At some point, the map structure may become too crowded to read effectively. At that point, offer your students to option to just write a list of statements involving oysters and/or dissolved oxygen -- statements they would write on a very large concept map if they had one. Alternatively, you can offer students very large paper to create very large concept maps.
Meanwhile, you can take this time to help students navigate the library. Meanwhile you can walk around the room, eavesdropping and trouble-shooting, and noting information such as:
What kinds of things are most interesting for your students in this library?
What misconceptions do they have, and can you figure out where those misconceptions originate?
Which readings are trickiest for them, and can you figure out what it is about the reading that presents obstacles?
Which readings seem to work best for them, and can you figure out why?
What are some of the specific reading challenges that individual students exhibit?
Ask your students:
Which text did you find the most useful today? What was particularly useful about it?
Which text did you find the least useful today? Did anyone find a good way to make use of that text? If so, what were your strategies for making sense of that text?
CCLS - ELA Science & Technical Subjects
- Cite textual evidence to support analysis of what the text says explicitly as well as inferences drawn from the text.
- Determine the meaning of words and phrases as they are used in a text, including figurative, connotative, and technical meanings.
- Determine the central ideas or conclusions of a text; provide an accurate summary of the text distinct from prior knowledge or opinions.
- Come to discussions prepared, having read or studied required material; explicitly draw on that preparation by referring to evidence on the topic, text, or issue to probe and reflect on ideas under discussion.
CCLS - Mathematics
- Describing the nature of the attribute under investigation, including how it was measured and its units of measurement.
NGSS - Cross-Cutting Concepts
Cause and Effect
- Cause and effect relationships may be used to predict phenomena in natural systems.
Energy and Matter
- The transfer of energy can be tracked as energy flows through a natural system.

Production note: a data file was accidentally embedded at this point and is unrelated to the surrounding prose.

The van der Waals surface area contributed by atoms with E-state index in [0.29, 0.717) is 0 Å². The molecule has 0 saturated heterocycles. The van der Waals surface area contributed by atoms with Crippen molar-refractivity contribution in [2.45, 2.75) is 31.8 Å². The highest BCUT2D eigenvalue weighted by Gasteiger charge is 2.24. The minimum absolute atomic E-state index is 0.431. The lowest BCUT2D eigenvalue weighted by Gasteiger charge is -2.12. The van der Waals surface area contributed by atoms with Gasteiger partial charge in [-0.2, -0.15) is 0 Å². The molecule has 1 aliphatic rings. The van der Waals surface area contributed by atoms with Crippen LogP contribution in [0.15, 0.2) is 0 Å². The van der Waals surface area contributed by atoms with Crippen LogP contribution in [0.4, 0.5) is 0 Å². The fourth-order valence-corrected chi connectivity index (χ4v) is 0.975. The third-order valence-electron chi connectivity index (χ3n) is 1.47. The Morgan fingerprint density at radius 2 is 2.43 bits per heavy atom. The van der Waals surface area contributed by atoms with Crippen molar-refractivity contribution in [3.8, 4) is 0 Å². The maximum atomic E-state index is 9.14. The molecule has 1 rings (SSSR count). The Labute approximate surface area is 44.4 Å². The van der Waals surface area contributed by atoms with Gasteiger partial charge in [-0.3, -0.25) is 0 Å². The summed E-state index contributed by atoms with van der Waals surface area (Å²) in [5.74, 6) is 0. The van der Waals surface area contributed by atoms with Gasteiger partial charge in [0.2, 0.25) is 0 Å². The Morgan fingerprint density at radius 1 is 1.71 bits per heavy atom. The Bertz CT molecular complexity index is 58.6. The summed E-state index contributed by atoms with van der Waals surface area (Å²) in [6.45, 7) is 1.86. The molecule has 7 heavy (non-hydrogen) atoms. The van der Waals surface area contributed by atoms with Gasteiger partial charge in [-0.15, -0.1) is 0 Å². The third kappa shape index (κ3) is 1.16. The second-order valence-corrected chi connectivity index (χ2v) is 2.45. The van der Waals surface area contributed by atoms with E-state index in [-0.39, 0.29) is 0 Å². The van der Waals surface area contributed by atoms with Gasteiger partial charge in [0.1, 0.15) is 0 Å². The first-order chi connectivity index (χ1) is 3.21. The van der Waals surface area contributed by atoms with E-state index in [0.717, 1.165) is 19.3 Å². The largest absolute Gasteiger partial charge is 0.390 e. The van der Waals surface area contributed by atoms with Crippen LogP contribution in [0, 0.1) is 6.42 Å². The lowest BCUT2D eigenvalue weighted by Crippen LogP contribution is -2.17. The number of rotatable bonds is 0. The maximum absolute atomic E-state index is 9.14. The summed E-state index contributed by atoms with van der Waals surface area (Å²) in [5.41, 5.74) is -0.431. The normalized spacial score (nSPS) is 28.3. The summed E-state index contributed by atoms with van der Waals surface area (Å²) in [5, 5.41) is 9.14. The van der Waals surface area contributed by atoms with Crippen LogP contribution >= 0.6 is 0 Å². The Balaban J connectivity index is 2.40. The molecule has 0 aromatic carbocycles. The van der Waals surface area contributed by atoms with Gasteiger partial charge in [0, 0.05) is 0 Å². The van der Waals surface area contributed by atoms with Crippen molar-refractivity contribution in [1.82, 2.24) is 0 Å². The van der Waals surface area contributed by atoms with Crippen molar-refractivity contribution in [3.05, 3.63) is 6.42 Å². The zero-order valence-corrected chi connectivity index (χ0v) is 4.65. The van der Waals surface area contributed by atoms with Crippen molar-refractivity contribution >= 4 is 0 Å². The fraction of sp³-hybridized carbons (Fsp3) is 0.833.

Influence of Engineering, Technology, and Science on Society and the Natural World
- Technologies extend the measurement, exploration, modeling, and computational capacity of scientific investigations
Scientific Knowledge Assumes an Order and Consistency in Natural Systems
- Science assumes that objects and events in natural systems occur in consistent patterns that are understandable through measurement and observation.
NGSS - Disciplinary Core Ideas
LS1.C: Organization for Matter and Energy Flow in Organisms
- Plants, algae (including phytoplankton), and many microorganisms use the energy from light to make sugars (food) from carbon dioxide from the atmosphere and water through the process of photosynthesis, which also releases oxygen. These sugars can be used immediately or stored for growth or later use.
LS2.A: Interdependent Relationships in Ecosystems
- In any ecosystem, organisms and populations with similar requirements for food, water, oxygen, or other resources may compete with each other for limited resources, access to which consequently constrains their growth and reproduction.
LS2.C: Ecosystem Dynamics, Functioning, and Resilience
- Ecosystems are dynamic in nature; their characteristics can vary over time. Disruptions to any physical or biological component of an ecosystem can lead to shifts in all its populations.
PS3.D: Energy in Chemical Processes and Everyday Life
- Cellular respiration in plants and animals involve chemical reactions with oxygen that release stored energy. In these processes, complex molecules containing carbon react with oxygen to produce carbon dioxide and other materials. (secondary)